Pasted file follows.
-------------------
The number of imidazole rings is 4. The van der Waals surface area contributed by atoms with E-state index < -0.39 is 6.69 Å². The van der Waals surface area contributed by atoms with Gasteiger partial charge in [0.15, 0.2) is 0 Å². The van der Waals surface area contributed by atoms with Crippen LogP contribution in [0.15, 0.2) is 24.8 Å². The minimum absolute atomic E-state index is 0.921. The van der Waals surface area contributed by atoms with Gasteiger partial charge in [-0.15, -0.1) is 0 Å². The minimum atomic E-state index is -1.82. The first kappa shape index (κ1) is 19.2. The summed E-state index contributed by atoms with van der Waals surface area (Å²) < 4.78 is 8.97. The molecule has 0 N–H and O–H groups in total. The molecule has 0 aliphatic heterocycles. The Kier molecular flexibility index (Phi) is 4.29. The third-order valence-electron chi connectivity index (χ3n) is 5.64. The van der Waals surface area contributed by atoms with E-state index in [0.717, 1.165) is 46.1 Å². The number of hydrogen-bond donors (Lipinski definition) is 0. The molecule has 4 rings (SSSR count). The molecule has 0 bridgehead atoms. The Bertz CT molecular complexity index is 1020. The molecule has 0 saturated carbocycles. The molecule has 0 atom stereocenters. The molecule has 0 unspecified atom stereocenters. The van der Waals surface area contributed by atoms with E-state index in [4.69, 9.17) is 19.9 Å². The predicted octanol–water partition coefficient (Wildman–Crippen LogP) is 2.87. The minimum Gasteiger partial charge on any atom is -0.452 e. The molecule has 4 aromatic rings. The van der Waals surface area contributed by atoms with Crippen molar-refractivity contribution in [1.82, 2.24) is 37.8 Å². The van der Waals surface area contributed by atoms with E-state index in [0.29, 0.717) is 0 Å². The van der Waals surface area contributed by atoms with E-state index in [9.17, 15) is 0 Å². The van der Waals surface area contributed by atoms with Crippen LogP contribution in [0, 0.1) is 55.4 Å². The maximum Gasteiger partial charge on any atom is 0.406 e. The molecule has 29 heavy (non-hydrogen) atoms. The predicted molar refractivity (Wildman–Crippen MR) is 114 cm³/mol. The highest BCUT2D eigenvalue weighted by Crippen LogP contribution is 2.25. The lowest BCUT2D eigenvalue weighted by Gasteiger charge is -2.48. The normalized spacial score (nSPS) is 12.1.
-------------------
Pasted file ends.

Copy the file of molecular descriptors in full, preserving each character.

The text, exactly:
The number of imidazole rings is 4. The van der Waals surface area contributed by atoms with E-state index < -0.39 is 6.69 Å². The van der Waals surface area contributed by atoms with Gasteiger partial charge in [0.15, 0.2) is 0 Å². The van der Waals surface area contributed by atoms with Crippen LogP contribution in [0.15, 0.2) is 24.8 Å². The minimum absolute atomic E-state index is 0.921. The van der Waals surface area contributed by atoms with Gasteiger partial charge in [-0.15, -0.1) is 0 Å². The minimum atomic E-state index is -1.82. The first kappa shape index (κ1) is 19.2. The summed E-state index contributed by atoms with van der Waals surface area (Å²) < 4.78 is 8.97. The molecule has 0 N–H and O–H groups in total. The molecule has 0 aliphatic heterocycles. The Kier molecular flexibility index (Phi) is 4.29. The third-order valence-electron chi connectivity index (χ3n) is 5.64. The van der Waals surface area contributed by atoms with E-state index in [0.717, 1.165) is 46.1 Å². The number of hydrogen-bond donors (Lipinski definition) is 0. The molecule has 4 rings (SSSR count). The molecule has 0 bridgehead atoms. The Bertz CT molecular complexity index is 1020. The molecule has 0 saturated carbocycles. The molecule has 0 atom stereocenters. The molecule has 0 unspecified atom stereocenters. The van der Waals surface area contributed by atoms with E-state index in [4.69, 9.17) is 19.9 Å². The predicted octanol–water partition coefficient (Wildman–Crippen LogP) is 2.87. The minimum Gasteiger partial charge on any atom is -0.452 e. The molecule has 4 aromatic rings. The van der Waals surface area contributed by atoms with Crippen molar-refractivity contribution in [1.82, 2.24) is 37.8 Å². The van der Waals surface area contributed by atoms with E-state index in [0.29, 0.717) is 0 Å². The van der Waals surface area contributed by atoms with E-state index in [9.17, 15) is 0 Å². The van der Waals surface area contributed by atoms with Crippen LogP contribution in [0, 0.1) is 55.4 Å². The maximum Gasteiger partial charge on any atom is 0.406 e. The molecule has 29 heavy (non-hydrogen) atoms. The predicted molar refractivity (Wildman–Crippen MR) is 114 cm³/mol. The highest BCUT2D eigenvalue weighted by Crippen LogP contribution is 2.25. The lowest BCUT2D eigenvalue weighted by Gasteiger charge is -2.48. The normalized spacial score (nSPS) is 12.1.